WERC reached its legal conclusion on the voting issue without addressing the underlying factual issue of whether the three members had initial reservations about the tentative agreement.
On judicial review, the County makes two primary arguments. First, the County argues that the Personnel Committee had no duty to support the tentative agreement because it was not part of the County bargaining team. Second, the County argues that WERC's decision improperly disenfranchises the three Personnel Committee members of their right to vote on a matter of significant legislation, especially when the record is devoid of any evidence that these three committee members ever supported the tentative agreement. In the alternative, the County argues that the budget presentation of an alarming and unexpectedly large county deficit was a "significant intervening event," and thus "good cause" to vote against ratification, even if the committee members had initially supported the tentative agreement on September 15, 2009.
The term "bargaining team" is not defined by the statutes. However, "collective bargaining" is defined as follows:
[T]he performance of the mutual obligation of a municipal employer, through its officers and agents, and the representative of its municipal employees in a collective bargaining unit, to meet and confer at reasonable times, in good faith, with the intention of reaching an agreement, or to resolve questions arising under such an agreement....
Wis. Stat. '111.70(1)(a) (emphasis added). This statute contemplates situations in which government entities, such as the Personnel Committee, perform its obligation to collectively bargain through its agents, such as Gracz. As noted above, the Personnel Committee is primarily responsible for collective bargaining on behalf of the County. See '80.01, .03, Milwaukee County Code of General Ordinances. In addition, while Gracz had the responsibility of conducting the actual negotiations, Gracz was nonetheless subject at all times to the prior direction and approval from the Personnel Committee. See '79.02, Milwaukee County Code of General Ordinances. In light of the applicable statute and ordinances, WERC reasonably concluded that the Personnel Committee was a constructive part of the County's bargaining team on September 15. At that time, the Personnel Committee met for the very purpose of authorizing Grasz to enter into the tentative agreement, and it authorized Gracz to enter into the agreement without any express reservations. Perhaps more importantly, the Personnel Committee's authorization was instrumental in District Council 48 accepting the agreement for ratification.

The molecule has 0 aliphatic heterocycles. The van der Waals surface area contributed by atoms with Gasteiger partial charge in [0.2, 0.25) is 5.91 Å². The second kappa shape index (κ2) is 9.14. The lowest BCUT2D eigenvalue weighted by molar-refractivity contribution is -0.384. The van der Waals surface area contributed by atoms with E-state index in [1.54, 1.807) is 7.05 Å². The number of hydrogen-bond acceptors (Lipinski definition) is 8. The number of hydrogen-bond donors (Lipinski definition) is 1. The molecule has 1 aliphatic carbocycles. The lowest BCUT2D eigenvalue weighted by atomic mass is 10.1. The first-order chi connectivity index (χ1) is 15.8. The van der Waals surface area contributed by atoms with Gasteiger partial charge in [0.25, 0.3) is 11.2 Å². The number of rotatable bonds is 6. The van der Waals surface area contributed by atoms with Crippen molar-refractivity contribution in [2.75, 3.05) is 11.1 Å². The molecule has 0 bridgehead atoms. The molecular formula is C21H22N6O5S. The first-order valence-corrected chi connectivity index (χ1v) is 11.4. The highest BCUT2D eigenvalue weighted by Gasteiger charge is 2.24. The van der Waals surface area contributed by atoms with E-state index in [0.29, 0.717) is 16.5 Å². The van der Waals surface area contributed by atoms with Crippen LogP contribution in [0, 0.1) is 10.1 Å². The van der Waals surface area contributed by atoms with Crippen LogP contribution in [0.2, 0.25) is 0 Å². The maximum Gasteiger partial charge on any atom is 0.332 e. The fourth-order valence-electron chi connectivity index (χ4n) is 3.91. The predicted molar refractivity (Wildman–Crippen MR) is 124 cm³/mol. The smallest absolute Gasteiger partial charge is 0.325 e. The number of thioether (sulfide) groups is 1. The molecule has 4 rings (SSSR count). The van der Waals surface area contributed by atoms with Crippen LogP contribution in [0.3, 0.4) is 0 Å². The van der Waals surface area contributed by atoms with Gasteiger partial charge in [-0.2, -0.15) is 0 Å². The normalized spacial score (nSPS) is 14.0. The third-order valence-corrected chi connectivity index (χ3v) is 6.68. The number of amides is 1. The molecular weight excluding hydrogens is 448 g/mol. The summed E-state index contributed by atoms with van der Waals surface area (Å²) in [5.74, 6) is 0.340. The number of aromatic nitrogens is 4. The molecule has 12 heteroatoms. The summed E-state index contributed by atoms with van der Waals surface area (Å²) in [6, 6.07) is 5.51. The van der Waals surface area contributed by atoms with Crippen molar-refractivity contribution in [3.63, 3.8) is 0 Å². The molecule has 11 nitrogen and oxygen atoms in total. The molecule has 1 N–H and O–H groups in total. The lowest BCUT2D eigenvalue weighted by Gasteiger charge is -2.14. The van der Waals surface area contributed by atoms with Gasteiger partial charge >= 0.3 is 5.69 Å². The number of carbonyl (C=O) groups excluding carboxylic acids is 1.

Based on the County's submissions, the County's "disenfranchising" argument must also be rejected. Importantly, the County has never disputed the principle that "individuals who comprise a party's bargaining team, even if they are also policymakers such as members of a county board of supervisors, have a duty to support a tentative agreement into which the team has entered, including a vote to ratify, unless such an individual has expressly informed the other party of an intention to vote otherwise." The County's argument must be construed in light of this concession. As stated by WERC, "if there were three dissenting members on the Personnel Committee on September 15, ... then it was the County who "disenfranchised" those dissenters by failing to convey that to the Union.
The County's alternative argument has more merit. As stated above, WERC concluded that "[t]he County failed to bargain in good faith when three members of that Committee voted against ratification on October 14, 2009." Supervisor Thomas is one of these three members. It is important to reiterate that Supervisor Thomas previously voted in favor of the tentative agreement when the resolution was submitted for adoption on September 23. This evidence supports the conclusion that Supervisor Thomas had no reservations a week earlier. WERC's legal conclusion, however, appears to be based on the "fact" that Supervisor Thomas failed to notify District Council 48 of its reservations or intention to oppose ratification. Such a factual conclusion is not supported by credible evidence in the record.